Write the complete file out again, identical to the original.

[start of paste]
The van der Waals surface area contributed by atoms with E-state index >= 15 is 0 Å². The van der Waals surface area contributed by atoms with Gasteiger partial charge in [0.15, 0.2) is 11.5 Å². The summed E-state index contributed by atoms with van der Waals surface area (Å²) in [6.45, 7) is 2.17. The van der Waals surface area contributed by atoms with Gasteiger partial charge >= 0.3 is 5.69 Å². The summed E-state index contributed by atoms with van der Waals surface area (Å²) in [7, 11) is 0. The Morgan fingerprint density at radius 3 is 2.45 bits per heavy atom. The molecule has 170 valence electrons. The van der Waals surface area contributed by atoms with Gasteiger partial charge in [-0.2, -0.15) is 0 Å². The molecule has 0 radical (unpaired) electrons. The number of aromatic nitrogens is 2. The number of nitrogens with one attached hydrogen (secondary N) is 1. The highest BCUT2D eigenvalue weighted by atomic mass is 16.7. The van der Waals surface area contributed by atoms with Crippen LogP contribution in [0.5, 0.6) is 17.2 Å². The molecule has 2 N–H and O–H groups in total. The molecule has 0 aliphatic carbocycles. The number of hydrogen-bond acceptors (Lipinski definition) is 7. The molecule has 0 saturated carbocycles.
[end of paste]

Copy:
The van der Waals surface area contributed by atoms with E-state index >= 15 is 0 Å². The van der Waals surface area contributed by atoms with Gasteiger partial charge in [0.15, 0.2) is 11.5 Å². The summed E-state index contributed by atoms with van der Waals surface area (Å²) in [6.45, 7) is 2.17. The van der Waals surface area contributed by atoms with Gasteiger partial charge >= 0.3 is 5.69 Å². The summed E-state index contributed by atoms with van der Waals surface area (Å²) in [7, 11) is 0. The Morgan fingerprint density at radius 3 is 2.45 bits per heavy atom. The molecule has 170 valence electrons. The van der Waals surface area contributed by atoms with Gasteiger partial charge in [-0.2, -0.15) is 0 Å². The molecule has 0 radical (unpaired) electrons. The number of aromatic nitrogens is 2. The number of nitrogens with one attached hydrogen (secondary N) is 1. The highest BCUT2D eigenvalue weighted by atomic mass is 16.7. The van der Waals surface area contributed by atoms with Crippen LogP contribution in [0.5, 0.6) is 17.2 Å². The molecule has 2 N–H and O–H groups in total. The molecule has 0 aliphatic carbocycles. The number of hydrogen-bond acceptors (Lipinski definition) is 7. The molecule has 0 saturated carbocycles.